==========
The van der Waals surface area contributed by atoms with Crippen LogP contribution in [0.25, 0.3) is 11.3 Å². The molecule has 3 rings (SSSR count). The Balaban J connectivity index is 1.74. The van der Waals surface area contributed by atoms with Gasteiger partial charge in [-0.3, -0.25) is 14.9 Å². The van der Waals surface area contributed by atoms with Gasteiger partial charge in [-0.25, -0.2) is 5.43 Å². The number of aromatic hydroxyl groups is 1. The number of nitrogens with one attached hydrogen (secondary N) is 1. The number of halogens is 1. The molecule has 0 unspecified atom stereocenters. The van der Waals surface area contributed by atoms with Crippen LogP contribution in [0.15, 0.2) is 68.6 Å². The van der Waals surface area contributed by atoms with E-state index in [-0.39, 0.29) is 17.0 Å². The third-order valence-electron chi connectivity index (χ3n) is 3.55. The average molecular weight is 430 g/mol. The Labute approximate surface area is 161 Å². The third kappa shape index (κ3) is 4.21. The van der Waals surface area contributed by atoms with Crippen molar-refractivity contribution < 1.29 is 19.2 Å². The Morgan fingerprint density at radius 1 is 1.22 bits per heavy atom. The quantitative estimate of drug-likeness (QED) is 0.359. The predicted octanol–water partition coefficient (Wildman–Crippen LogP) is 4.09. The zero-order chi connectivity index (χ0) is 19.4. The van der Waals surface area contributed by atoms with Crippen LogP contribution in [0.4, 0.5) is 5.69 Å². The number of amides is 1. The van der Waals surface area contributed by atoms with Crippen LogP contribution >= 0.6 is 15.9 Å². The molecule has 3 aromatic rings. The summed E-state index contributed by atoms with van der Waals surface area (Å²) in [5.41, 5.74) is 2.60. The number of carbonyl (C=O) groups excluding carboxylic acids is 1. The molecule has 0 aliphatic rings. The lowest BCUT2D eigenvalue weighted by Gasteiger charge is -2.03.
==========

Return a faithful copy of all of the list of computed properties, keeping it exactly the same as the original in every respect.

The van der Waals surface area contributed by atoms with Crippen LogP contribution in [0.25, 0.3) is 11.3 Å². The molecule has 3 rings (SSSR count). The Balaban J connectivity index is 1.74. The van der Waals surface area contributed by atoms with Gasteiger partial charge in [-0.3, -0.25) is 14.9 Å². The van der Waals surface area contributed by atoms with Gasteiger partial charge in [-0.25, -0.2) is 5.43 Å². The number of aromatic hydroxyl groups is 1. The number of nitrogens with one attached hydrogen (secondary N) is 1. The number of halogens is 1. The molecule has 0 unspecified atom stereocenters. The van der Waals surface area contributed by atoms with Crippen LogP contribution in [0.15, 0.2) is 68.6 Å². The van der Waals surface area contributed by atoms with E-state index in [-0.39, 0.29) is 17.0 Å². The third-order valence-electron chi connectivity index (χ3n) is 3.55. The average molecular weight is 430 g/mol. The Labute approximate surface area is 161 Å². The third kappa shape index (κ3) is 4.21. The van der Waals surface area contributed by atoms with Crippen molar-refractivity contribution < 1.29 is 19.2 Å². The Morgan fingerprint density at radius 1 is 1.22 bits per heavy atom. The quantitative estimate of drug-likeness (QED) is 0.359. The predicted octanol–water partition coefficient (Wildman–Crippen LogP) is 4.09. The zero-order chi connectivity index (χ0) is 19.4. The van der Waals surface area contributed by atoms with Crippen LogP contribution in [0.4, 0.5) is 5.69 Å². The number of amides is 1. The van der Waals surface area contributed by atoms with Crippen LogP contribution >= 0.6 is 15.9 Å². The molecule has 3 aromatic rings. The summed E-state index contributed by atoms with van der Waals surface area (Å²) in [5.41, 5.74) is 2.60. The number of carbonyl (C=O) groups excluding carboxylic acids is 1. The molecule has 0 aliphatic rings. The lowest BCUT2D eigenvalue weighted by Gasteiger charge is -2.03.